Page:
The Bubbler and Blanche Cup (Wabma Kadarbu Mound Springs)

About the Mound Springs

Location

Wabma Kadarbu Mound Springs Conservation Park, on the Oodnadatta Track

 

130km west north west of Marree

75km south east of William Creek

Carpark 4km off main Oodnadatta Track

The entrance to the park is about six kilometres south east of Coward Springs. Vehicle access within the park is limited to the several kilometre long entrance road to Blanche Cup and the Bubbler mound springs. There is no through access, visitors must return to the main road the way they came in.

Things to do here

Mound spring

Explore the fascinating mound springs at Blanche Cup and the Bubbler

Vista

Take in the vista of the large extinct mound spring, Hamilton Hill, near Blanche Cup

Reflect on just how important these little oases in the desert must have been for Aboriginal people and for the early European explorers

Camping

Visit the nearby Coward Springs Campground to see the extensive wetland associated with the artesian bore, soak in the warm ‘natural spa’ and to see displays depicting the early European & indigenous stories of Coward Springs and surrounds.

Blanche Cup with Hamilton Hill, an extinct mound spring, in the background

Blanche Cup ca 1889

The Bubbler Mound Spring, with Hamilton Hill in the background

The Bubbler has a relatively strong flow and an extensive wetland tail

Access boardwalk, The Bubbler

Features of Wabma Kadarbu Mound Springs Conservation Park

The major attractions of this park are Blanche Cup and The Bubbler mound springs. These are both excellent examples of natural artesian springs. Hamilton Hill, a large hill in an otherwise flat landscape, is a large extinct mound spring that indicates much higher flows from mound springs in the geological past.

Wabma Kadarbu Mound Springs Conservation Park was established in 1996, with additional areas added to the Park in 2000. Prior to 1996, the land was part of the Stuart Creek pastoral lease. However, the particular importance of Blanche Cup and the Bubbler has long been recognised, and protective fencing was established around these springs in the mid-1980s through a partnership between the Stuart Creek lessees and the State Environment Department.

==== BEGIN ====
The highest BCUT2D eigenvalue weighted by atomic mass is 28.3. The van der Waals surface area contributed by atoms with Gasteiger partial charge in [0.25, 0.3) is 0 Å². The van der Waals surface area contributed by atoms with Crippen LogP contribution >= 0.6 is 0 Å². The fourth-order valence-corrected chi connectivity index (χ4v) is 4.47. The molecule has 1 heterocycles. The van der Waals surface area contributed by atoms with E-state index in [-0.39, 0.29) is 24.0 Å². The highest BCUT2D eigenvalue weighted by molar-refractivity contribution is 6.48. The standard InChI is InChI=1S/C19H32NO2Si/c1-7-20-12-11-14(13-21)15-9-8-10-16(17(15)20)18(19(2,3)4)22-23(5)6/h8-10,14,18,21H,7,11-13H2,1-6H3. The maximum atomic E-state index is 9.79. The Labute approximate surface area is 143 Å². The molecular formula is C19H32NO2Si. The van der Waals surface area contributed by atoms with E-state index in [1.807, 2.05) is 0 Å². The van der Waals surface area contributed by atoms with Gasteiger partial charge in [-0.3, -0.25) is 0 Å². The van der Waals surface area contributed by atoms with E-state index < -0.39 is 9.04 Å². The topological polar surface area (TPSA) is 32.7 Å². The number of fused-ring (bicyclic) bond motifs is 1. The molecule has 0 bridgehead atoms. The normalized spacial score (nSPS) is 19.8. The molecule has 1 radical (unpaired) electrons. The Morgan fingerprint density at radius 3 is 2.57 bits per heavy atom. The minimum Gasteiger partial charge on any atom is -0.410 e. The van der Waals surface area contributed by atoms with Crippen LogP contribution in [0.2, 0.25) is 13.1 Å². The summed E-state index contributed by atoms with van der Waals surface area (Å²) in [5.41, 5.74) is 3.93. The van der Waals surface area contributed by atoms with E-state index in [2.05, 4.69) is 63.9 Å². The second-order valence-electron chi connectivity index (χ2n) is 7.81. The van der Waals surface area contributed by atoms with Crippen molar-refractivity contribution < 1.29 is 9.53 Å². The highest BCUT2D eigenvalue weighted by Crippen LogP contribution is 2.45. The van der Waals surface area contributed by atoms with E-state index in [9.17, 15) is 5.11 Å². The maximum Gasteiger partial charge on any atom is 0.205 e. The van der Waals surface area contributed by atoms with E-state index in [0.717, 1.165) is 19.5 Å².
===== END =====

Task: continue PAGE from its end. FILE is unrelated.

Wabma Kadarbu Mound Springs Conservation Park also contains many other lower-flow mound springs, but they are not accessible by vehicle. Elizabeth Springs, in the northern section of the Park, contains many small springs or seeps that support small wetland areas. Springs other than Blanche Cup and the Bubbler are best accessed with the assistance of a guide who is familiar with the Park.

Wabma Kadarbu Mound Springs Conservation Park is a day visitor area only. Camping is available at nearby Coward Springs. This privately run camping area, located next to the old railway bore, provides toilets and showers.

One of many small flows at Elizabeth Springs
One of many small flows at Elizabeth Springs

A place steeped in history

  • 1858
    Explorer Peter Warburton traversed the area in 1858 and named Coward Springs
  • 1884
    Great Northern Railway extended from Marree past Strangways
  • 1886
    Artesian bore sunk at Coward Springs
  • 1920s
    Coward Springs bore had corroded and millions of gallons of water flow creating a wetland
  • 1993
    Coward Springs bore redrilled and relined to control flow rate

Explore the history and environment

Explore the history and environment aspects of this spring by clicking each image below (extra info appears beneath photos).

  • Indigenous Pre-history

    Indigenous Pre-history

  • Early European Exploration

  • Great Northern Railway